Directed by Steven SoderberghUnited States | 2011
In a film where the putrid, lifeless shades of green, brown, and blue expose the clammy textures of hands and faces, it’s only natural that criticisms of misanthropy are raised, and that attempts to sketch a complete portrait of humanity fall short. Then again, Contagion is a horror film that’s more about process than people, and it becomes more effective the less it characterizes and individualizes. Not only does Soderbergh’s overflowing cast undercut the hegemony of the Hollywood star system, it situates people beneath the alien processes of nature. That no character takes center stage here – when Damon begins to, the film lurches awkwardly – is a testament to the collective paranoia at work, the fact that no individual is above the heedless trajectory of the virus.
Directed by Stephen SoderberghUnited States | 2011
The central problem, I think, is that Soderbergh invests so much into being a “cool” director that he forgets how important warm and likable characters are (or at least ones that are interesting beyond their descriptions). People give him crap for making the fluffy and obnoxious Ocean’s movies, but in terms of characterization, I see little qualitative difference between his indie and studio pictures. He could take a page from David Fincher, who manages to create slick worlds inhabited by intelligent and memorable people, instead of unrelatable vessels who act as if they were born when “Action” was called.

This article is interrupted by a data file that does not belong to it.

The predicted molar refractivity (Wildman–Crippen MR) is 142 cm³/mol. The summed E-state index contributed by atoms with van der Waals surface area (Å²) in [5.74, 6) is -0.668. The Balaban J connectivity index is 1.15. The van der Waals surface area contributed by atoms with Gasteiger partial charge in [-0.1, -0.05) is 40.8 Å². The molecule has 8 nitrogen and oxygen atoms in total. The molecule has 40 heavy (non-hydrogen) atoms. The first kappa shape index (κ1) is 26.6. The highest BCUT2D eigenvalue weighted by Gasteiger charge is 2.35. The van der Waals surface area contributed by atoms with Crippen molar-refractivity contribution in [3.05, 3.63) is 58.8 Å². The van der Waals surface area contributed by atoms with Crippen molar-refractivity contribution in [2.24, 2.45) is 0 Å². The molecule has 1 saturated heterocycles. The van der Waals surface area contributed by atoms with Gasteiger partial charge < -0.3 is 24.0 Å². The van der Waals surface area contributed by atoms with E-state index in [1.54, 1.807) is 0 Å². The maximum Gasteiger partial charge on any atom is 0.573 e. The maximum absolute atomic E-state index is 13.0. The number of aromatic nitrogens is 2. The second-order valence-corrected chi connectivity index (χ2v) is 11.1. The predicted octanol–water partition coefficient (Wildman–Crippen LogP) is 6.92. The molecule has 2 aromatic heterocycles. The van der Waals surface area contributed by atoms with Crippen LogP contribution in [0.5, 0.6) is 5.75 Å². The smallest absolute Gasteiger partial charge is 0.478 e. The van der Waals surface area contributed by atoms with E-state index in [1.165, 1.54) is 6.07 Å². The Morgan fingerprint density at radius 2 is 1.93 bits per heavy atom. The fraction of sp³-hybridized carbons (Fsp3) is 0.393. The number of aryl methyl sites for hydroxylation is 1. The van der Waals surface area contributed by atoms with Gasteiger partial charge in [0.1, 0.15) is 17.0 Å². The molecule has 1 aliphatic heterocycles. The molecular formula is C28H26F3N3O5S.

Directed by Steven SpielbergUnited States | 2001
Spielberg brings out the humanity of these robots in what is, aesthetically speaking, the film’s most garish and ill-considered setpiece. The Flesh Fair, a hick rodeo-cum-rock festival-cum-Luddite autodafé, is as gaudy and sloppy as the vision of the Lost Boys’ hideout in Hook, a collision of simplistic elements made into a collage of pop cultural items Spielberg clearly does not himself know. But the scene is also one of the film’s most vital, forcing the human backlash to mechas to confront its wildest fear: their true replacement. With David front and center (again surrounded by a halo), the crowd blanches, convinced he is a real child. Hobby earlier dodged the question of reciprocal love on behalf of mechas by responding, “Didn’t God create Adam to love Him?” Here, we clearly see mankind having taken on the role of deities.